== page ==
10-23-19  |  Our Programs Press

First SAT Alumni Reunion

BY: Fabretto


Laughter, songs, and balloons in the air were the center of the first SAT Alumni reunion. Some of the graduates had not seen each other in more than 8 years, but they enjoyed the activities as if no time had passed. “Since I left SAT, this is the first time I have participated in such an exciting activity. I wish there were more opportunities like this for those of us from rural areas,” said Digna María.

Since 2007, Fabretto has been promoting the Tutorial Learning System (SAT) in Nicaragua as an alternative rural education that offers access to secondary, technical and vocational education to youth in rural areas. SAT promotes an approach known as “learning by doing,” which puts theory into practice through productive agricultural initiatives that allow youth to expand their skills, strengthen their employability, and generate income.

During the meeting, Fabretto’s team conducted a survey to learn about the impact of the SAT program in the short and medium term on the lives of rural youth. The results of the survey will be entered into a new monitoring and evaluation system funded by the Innovation Laboratory of the Inter-American Development Bank Group (IDB Lab). “The feedback from our graduates allows us to continue improving the SAT model in order to offer an alternative that truly broadens their chances of breaking with the cycle of poverty,” says Marcia Gómez, Fabretto’s Technical Education Coordinator.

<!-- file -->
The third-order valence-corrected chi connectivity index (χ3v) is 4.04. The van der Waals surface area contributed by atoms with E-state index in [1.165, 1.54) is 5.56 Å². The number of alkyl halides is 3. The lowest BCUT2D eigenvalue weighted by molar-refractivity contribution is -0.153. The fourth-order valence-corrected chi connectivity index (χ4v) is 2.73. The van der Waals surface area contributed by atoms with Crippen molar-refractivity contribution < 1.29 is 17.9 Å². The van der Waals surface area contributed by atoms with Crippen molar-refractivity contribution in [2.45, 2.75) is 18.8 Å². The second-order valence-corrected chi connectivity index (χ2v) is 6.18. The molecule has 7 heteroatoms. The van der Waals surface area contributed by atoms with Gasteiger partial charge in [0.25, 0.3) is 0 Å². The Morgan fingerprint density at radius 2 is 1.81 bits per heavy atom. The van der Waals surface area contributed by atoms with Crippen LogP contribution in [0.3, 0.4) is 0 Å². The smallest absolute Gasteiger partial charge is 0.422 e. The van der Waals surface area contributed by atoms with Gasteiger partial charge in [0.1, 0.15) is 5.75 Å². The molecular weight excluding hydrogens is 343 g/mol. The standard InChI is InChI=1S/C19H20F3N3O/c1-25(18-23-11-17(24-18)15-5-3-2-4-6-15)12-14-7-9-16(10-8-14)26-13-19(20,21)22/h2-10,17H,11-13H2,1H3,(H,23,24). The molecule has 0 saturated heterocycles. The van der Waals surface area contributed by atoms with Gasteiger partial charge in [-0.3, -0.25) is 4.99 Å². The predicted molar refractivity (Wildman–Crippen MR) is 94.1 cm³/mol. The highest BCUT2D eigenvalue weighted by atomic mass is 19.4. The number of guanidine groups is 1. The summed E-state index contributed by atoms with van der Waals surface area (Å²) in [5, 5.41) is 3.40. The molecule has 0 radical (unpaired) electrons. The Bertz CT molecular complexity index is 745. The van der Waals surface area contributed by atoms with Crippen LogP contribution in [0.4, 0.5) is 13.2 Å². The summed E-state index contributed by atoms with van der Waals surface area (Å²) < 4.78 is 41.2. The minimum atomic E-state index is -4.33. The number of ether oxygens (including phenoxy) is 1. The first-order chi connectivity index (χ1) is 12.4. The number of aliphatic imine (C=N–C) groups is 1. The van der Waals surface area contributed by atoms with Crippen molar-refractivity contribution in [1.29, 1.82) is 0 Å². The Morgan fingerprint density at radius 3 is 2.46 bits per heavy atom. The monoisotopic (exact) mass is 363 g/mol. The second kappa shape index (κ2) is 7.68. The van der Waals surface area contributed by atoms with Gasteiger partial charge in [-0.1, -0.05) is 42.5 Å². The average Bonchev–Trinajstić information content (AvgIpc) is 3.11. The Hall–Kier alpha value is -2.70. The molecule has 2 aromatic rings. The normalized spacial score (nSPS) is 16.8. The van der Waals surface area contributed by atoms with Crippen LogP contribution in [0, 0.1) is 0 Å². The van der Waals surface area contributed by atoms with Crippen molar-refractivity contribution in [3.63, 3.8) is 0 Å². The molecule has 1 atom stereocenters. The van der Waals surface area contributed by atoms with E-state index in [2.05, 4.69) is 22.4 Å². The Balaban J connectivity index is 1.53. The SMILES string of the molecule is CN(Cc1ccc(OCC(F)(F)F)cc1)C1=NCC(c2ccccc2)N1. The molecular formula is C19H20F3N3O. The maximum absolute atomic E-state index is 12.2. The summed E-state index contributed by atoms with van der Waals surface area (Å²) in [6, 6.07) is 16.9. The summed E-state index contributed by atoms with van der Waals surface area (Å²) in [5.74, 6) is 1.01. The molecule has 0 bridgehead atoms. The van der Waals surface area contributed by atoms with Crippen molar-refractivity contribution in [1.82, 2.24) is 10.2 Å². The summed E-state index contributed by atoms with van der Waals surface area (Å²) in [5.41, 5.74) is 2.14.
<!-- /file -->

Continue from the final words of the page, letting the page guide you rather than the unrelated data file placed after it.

The reunion events were held from October 2 to 4 in the department of Madriz, Nicaragua, in the municipalities of Somoto, Las Sabanas and Cusmapa. A total of 140 SAT graduates from twenty rural communities participated in the meetings. Participants had the opportunity to enjoy recreational activities and share their testimonies. “Life after SAT is full of challenges, but being here reminds me that I am part of something big; it makes me feel supported by Fabretto and my former schoolmates. I leave this reunion full of courage and eager to continue fighting to achieve my dreams,” said Jairo José.

Rural youth face greater inequality than their urban peers. Social integration spaces such as these reunions contribute to their learning and personal development. “The reunion reaffirmed Fabretto’s commitment to strengthen support for young people in rural areas to help them access credit and develop business plans for self-employment,” said Gomez.

If you would like to support the education of rural youth in Nicaragua, we invite you to make a donation. With your support, we can transform the future of the most vulnerable communities.

 

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